Led by my fascination with the lyricism and mythology of childhood I began taking these pictures quite sure of what I thought they would be about: the drama of being a child combined with my own observations and obsession with children and childhood; the pictures would be a critique on the ways in which adults romanticize and hijack memories of childhood with projections of what they wish it were like or wish it had been like. I wanted to make images that showed that childhood was complex and rich and beautiful and hard, to reject the soft focused myth of childhood innocence.
Yet the more this project has progressed the less sure I have been about what the work is about and the more difficult I have found it to talk about it. I found that photography, art making, my art-making at least, doesn’t work in such a predictable way. The photographs it turns out are like the children in them: not exactly what I had planned. In that way the images parallel the experience of parenthood but they are not a direct reflection of it. This is strange I think. I know I feel something intense when I look at these pictures. But it is something very different from what I feel looking at my family snapshots. This leads me to believe that these pictures aren't about my kids or their friends or my plans to subvert the iconography of childhood. Instead I'm left contemplating Dickinson’s “enthralling gallop” – the longing for the rawness, intensity and magic of childhood and a compelling desire to know the secrets that once we are past childhood we can only catch fleetingly perhaps in dreams, and, if we are lucky, in photographs. I am left with a longing that is not specifically about my own children or my experience of parenting, but something even deeper within me, I long for my own childhood.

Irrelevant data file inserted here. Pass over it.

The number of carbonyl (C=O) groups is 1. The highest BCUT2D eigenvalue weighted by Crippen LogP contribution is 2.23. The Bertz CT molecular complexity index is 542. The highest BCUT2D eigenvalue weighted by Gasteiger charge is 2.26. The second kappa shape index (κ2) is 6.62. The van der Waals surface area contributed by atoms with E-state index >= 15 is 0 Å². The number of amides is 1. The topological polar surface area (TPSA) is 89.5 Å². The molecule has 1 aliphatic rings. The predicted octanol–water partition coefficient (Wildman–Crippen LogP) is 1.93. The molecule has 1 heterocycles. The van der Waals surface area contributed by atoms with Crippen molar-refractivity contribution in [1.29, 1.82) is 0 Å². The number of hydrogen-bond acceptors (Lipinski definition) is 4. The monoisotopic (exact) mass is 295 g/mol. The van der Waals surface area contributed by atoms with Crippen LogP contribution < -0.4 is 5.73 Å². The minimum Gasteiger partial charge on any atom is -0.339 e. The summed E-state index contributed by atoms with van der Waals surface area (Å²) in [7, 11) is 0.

From the morning after her birth until she was eleven and a half, I photographed my daughter daily. In those first few months I was eager to record the emergence of this human being. I watched for when the umbilical stump fell off, when her legs straightened out, when she discovered her feet. My original hope was to capture how she grew and changed over the first year of her life. After a year it was a habit
The process continued for ten more years. As Madeleine grew older she became aware of the camera, the ritual was woven into our day and into our life.
This project was a family collaboration. When I was away Madeleine’s father took the photo. When she spent the night away from us, the camera went with her and we would ask the person she was staying with, relative, friend, camp counselor, to take the photo.
As this project was in progress people would often ask me how long I intended to keep up with it. As long as we can. I would say. When you use your life as creative fodder you have to be ready for life changes to affect your work. It’s part of the risk. So in June of 2009 when I separated from my husband we stopped taking the daily photo. I was no longer with her everyday and the feeling of cooperation and collaboration between the three of us shifted drastically, the photos stopped.